There is also the option of autonomy. Lack of autonomy is often cited as the main reason developers leave companies. Being micromanaged and not allowed to pursue creative solutions can discourage keen individuals who have a passion for what they do. Start-ups offer the opportunities to explore unique and innovative solutions as you are largely given the freedom to make the role what you wish. In a larger company, the processes are set in place and you have little room for variation, these processes are well tested so need for creative solutions is not usually necessary. 

Something else to consider is the Work/Life balance offered in both settings. In larger companies you will have set hours that you will largely not deviate from, the same cannot be said for a start-up company. In the early days of a business, you might be expected to put in longer hours to ensure all the necessary work is done before you go home. The hours can be long and irregular as most individuals entering the company in this stage have a wide set of responsibilities and feel as though they must be ‘on call’ almost 24/7.

Security and progression

After examining various discussion boards the main concern with start-ups is that they lack security. A lot of them promise to be the next big name but it’s simply impossible for that to be true for everyone. One user noted ‘They are quick to hire and quick to fire’ because if anything goes wrong they will not hesitate to release recently acquired. Funding is often an issue with start-up companies and they simply cannot offer the consistent benefits and pay rises that a more corporate business offers. The draw of start-ups are not for the initial financial impact, there is obviously always a chance that this is the next big thing and by investing your time early on in the business it will pay off in the long run but it is a risk. This being said, if they want to attract the best talent then they still must offer competitive rates. If the excitement of uncertainty isn’t for you then a more established company can offer you better benefits. They have hired you for a very specific role and, so long as you perform that to their expectations, you can remain in that role for as long as you would like. They are able to offer the competitive salaries and benefits that some start-ups simply cannot afford. These larger companies wish for you to stay and they invest in you as an individual to ensure that is the case, from being able to encourage further study to fully funding further education in some cases.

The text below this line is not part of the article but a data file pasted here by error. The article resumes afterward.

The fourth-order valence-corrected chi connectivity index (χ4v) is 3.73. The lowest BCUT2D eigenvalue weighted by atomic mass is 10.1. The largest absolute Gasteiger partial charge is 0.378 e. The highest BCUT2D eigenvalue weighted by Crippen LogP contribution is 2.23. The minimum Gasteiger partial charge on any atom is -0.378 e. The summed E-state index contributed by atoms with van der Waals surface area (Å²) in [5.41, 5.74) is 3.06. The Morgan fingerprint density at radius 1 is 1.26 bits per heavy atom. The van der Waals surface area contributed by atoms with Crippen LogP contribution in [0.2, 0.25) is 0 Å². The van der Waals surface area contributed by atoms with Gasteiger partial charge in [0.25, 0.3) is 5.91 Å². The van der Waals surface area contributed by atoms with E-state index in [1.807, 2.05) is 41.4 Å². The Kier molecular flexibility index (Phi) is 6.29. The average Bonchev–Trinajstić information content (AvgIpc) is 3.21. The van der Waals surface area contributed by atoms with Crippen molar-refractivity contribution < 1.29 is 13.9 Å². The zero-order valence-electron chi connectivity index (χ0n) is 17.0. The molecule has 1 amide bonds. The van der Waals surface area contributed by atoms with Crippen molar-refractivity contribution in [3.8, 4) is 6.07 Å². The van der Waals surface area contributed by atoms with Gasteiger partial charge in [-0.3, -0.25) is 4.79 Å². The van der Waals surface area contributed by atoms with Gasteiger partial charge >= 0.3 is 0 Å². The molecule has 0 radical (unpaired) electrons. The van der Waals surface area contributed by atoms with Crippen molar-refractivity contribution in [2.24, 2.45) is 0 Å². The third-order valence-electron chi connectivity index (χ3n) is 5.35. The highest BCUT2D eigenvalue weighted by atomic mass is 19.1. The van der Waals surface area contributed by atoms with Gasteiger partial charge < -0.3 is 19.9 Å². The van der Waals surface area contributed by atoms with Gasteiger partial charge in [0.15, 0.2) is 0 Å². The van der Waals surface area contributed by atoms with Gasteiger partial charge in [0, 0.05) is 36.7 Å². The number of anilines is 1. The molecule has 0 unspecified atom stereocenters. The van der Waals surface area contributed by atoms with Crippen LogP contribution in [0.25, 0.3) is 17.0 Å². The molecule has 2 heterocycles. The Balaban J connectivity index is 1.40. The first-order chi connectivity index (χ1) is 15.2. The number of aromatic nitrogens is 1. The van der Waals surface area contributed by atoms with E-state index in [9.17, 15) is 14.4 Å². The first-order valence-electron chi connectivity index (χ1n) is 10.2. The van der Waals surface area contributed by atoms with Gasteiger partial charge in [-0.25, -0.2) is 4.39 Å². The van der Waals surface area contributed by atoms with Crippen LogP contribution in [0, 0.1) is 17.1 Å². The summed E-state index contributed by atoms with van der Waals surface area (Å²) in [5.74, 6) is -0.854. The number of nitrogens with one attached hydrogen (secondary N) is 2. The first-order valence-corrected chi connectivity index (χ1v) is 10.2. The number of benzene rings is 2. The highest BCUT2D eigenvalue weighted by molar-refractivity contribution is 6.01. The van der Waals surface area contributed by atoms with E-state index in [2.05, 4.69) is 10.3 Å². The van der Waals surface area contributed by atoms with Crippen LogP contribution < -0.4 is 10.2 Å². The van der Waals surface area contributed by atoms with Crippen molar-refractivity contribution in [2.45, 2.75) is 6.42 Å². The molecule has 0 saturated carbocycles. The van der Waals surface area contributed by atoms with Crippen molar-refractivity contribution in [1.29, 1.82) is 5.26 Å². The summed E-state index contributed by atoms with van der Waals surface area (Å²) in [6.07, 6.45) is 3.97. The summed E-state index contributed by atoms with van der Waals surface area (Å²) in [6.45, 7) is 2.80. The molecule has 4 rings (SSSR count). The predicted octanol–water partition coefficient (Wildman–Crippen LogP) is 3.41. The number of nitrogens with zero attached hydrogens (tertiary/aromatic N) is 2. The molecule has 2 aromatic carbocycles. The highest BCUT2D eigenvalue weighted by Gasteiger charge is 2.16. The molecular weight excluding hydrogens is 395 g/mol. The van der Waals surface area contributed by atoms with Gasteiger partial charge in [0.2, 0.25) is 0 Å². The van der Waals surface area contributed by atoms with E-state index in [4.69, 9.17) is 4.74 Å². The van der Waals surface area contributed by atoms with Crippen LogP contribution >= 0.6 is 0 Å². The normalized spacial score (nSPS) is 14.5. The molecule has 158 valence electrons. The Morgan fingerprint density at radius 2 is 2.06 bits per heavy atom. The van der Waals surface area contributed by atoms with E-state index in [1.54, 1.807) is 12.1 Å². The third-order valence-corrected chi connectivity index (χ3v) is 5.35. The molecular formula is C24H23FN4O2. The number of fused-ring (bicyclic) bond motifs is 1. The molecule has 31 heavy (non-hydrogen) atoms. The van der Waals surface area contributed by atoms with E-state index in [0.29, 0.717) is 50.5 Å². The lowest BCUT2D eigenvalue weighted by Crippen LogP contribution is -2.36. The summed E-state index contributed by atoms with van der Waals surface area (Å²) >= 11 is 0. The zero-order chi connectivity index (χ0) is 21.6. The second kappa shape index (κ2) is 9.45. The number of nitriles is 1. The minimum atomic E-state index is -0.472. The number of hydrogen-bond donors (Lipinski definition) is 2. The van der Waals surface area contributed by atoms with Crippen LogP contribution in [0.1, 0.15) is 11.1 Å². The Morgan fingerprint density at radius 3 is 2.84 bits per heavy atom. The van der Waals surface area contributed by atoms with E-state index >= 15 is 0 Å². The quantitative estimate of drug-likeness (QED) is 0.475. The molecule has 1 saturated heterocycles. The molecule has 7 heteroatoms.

The Power of a Name.

It would be foolish not to acknowledge the reputation that a big name attracts. Once that name is on your CV it makes it seem as though you are pre-vetted and have achieved a higher standard within your career. Working within these larger companies also gives you access to a larger network of successful peers who are often at the top in their respective fields. This is a risk when considering a start-up. It could be the next big thing but it is a very heavy ‘could’. If you devote your time in these early start ups and they do make it big you can often end up in a very senior position earlier in your career than you would be in a larger company.

Overall, both have their benefits and drawbacks. Start-ups offer exciting opportunities for creative individuals to really make a difference in their industries, but it comes with not ideal working times and not a lot of job security. Whereas the bigger, global software companies offer financial and job security over a longer period of time, but can lead to your skills being narrow and focussed on a very specific role. Both suit very different people and offer unique opportunities not found in the other. What are your own opinions on this? Are there other major differences that should have been included?